Updated 11.10am, adds MHRA statement
Malta stands to lose out on an estimated €3 billion in tourist expenditure due to the COVID-19 outbreak, which would send shockwaves through the entire economy, government advisers have warned.
An optimistic forecast predicts that the islands will not see tourist arrivals beginning to recover until December. But some of the advisers in the government’s novel coronavirus emergency think-tank believe the wait could be substantially longer, with the tourism drought lasting until summer of 2021.
“Tourism accounts for nearly a quarter of our economy and expenditure is €3 billion annually. Is it lost forever? No. But it will be lost for an uncertain length of time and we have to start thinking about how this will change the economy and how we will have to react to this change,” one adviser involved in consultations with the government said.
Last week, Times of Malta reported how experts had warned the government that the country’s economic growth could shrink by up to half over the next year, as the global spread of the virus brings commerce to a grinding halt.
A major source of this local shrinkage will be the sudden halt of hoards of tourist arrivals that sustain thousands of businesses on the islands.
“It’s a question of timing. Time is the fire in which we burn – if this period is sharp and short, we will emerge quite well,” he said.
“If not, then we have to start discussing a situation where our economy is quite different, where we are not reliant on tourists and depend a lot on the Maltese buyer,” he said.
The economists advising the government believe that the domestic economy will “wake up” quicker than airports will open. Pent-up local demand could kickstart consumption, they predict.
“After months of being stuck indoors, sections of the Maltese will certainly be eager to spend again, to go out to restaurants and so on. This will be the spark that gets the economy back to life,” the source said.
However, irrespective of efforts to capitalise on domestic demand for goods and services, the large hit in consumption will still have a knock-on effect on the economy.
One such example is manufacturing, which economic advisers say is among the most susceptible to dips in GDP.
To address this, the government may have to release funds in targeted aid measures to help sectors such as this to weather the transition period.
“The key to all will be the government staying in touch with the economy and with local businesses. We have never been through anything like this... past crises don’t compare so there is no guide for this,” the adviser said.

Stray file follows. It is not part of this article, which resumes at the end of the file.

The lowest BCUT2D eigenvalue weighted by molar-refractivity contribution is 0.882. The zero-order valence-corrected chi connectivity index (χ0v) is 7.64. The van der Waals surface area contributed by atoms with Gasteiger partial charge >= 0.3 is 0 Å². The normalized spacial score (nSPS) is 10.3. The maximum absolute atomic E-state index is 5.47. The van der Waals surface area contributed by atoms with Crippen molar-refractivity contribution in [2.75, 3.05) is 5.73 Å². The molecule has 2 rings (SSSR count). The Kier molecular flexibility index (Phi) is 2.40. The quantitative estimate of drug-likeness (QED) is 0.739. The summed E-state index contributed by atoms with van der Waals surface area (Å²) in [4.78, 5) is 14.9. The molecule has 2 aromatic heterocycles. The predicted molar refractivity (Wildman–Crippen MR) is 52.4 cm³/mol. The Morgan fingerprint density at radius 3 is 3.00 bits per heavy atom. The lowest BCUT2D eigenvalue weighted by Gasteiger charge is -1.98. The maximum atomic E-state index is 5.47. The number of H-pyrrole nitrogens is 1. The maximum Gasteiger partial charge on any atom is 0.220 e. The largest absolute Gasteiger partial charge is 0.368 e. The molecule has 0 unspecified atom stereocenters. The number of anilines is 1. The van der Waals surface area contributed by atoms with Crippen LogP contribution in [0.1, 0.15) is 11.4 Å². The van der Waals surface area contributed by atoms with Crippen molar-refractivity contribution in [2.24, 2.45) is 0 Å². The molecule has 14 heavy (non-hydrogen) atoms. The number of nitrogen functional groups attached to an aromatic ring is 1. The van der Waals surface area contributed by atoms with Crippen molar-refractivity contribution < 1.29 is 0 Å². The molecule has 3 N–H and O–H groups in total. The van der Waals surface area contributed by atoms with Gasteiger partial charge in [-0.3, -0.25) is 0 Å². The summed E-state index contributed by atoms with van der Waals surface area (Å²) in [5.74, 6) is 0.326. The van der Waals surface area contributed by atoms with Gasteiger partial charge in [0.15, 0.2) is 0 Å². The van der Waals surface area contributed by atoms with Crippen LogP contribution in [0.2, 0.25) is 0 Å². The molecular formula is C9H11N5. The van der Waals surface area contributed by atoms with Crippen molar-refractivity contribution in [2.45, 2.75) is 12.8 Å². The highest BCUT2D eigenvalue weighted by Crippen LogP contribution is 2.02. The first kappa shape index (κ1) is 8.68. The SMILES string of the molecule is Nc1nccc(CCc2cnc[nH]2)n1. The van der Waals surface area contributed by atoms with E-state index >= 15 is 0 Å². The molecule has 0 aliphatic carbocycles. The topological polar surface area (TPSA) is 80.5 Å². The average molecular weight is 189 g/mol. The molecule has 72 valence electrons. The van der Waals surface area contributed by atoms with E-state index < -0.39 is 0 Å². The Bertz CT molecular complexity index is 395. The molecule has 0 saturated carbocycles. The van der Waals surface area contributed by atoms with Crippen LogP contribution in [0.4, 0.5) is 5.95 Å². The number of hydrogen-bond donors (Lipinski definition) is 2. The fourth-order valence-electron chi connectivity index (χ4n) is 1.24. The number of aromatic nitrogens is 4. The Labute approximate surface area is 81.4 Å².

Impact on unemployment figures
Economists advising the government are split on the impact COVID-19 will have on unemployment, with worst-case scenarios estimating up to one in five in the private sector workers could be out of a job.
Times of Malta is informed that one economist advising the government has warned that as many as 50,000 people could be registering for unemployment benefits within the next year.
However, other advisers believe this figure is “inflated” and does not take into account the impact the aid measures planned for the coming weeks and months, will have.
“While there are projections, based on past data, that put our medium- to long-term unemployment at around 40,000 to 50,000, these are doomsday figures and do not take into account various factors,” one member of the government’s COVID-19 economic advisory group said.
The more conservative figure for unemployment, he added, was below 20,000. And while this was still a substantial number, it would have to be seen in the wider context of social and economic measures that will be rolled out.
Tourism will remain a winner - MHRA
In a reaction on Thursday, the Malta Hotels and Restaurants Association said tourism in Malta last year accounted for €2.1 billion out of a GDP of €12 million.
The tourism sector in the first months of the year marked record performance levels and as soon as travel restrictions would start to be relaxed, the association was confident that the sector would gradually pick up before the end of this year, he said.
Times of Malta’s economist source explained that while the direct expenditure alone for tourists in 2019, stood at €2.2billion, the multiplier effect that this expenditure had on the economy was calculated at roughly 50 per cent.
“The way this is calculated is the expenditure of tourists on the island, in hotels and so on, and what is known as the direct multipliers, such as the purchases made by hotels and restaurants and so on as a result of tourists. So the figure at risk actually stands at €3billion,” he said.
Malta's Hotels and Restaurants Association also said that it was working closely with the social partners and the government to safeguard 50,000 jobs and more.
“Undoubtedly, weeks of uncertainty lie ahead of us and no one can really foretell the future - that’s why claims made that there can be a loss of 50,000 jobs may sound too sensational and cause unnecessary and unfounded alarms during such sensitive times,” president Tony Zahra said.
Mr Zahra said measures of support to the tourism aimed to maintain work processes and systems in place as much as possible, ensuring job security and consequently enough capacity to relaunch operations at the right moment.
“Now it’s not the time to travel the world. But one thing is for sure: people's desire to travel and dine out will always be strong. As soon as the crisis situation returns to normal, Malta needs to be ready - and this is what the agreed measures aim to achieve. Then we can do what we do best: host guests and offer our customers a unique tourism experience.”
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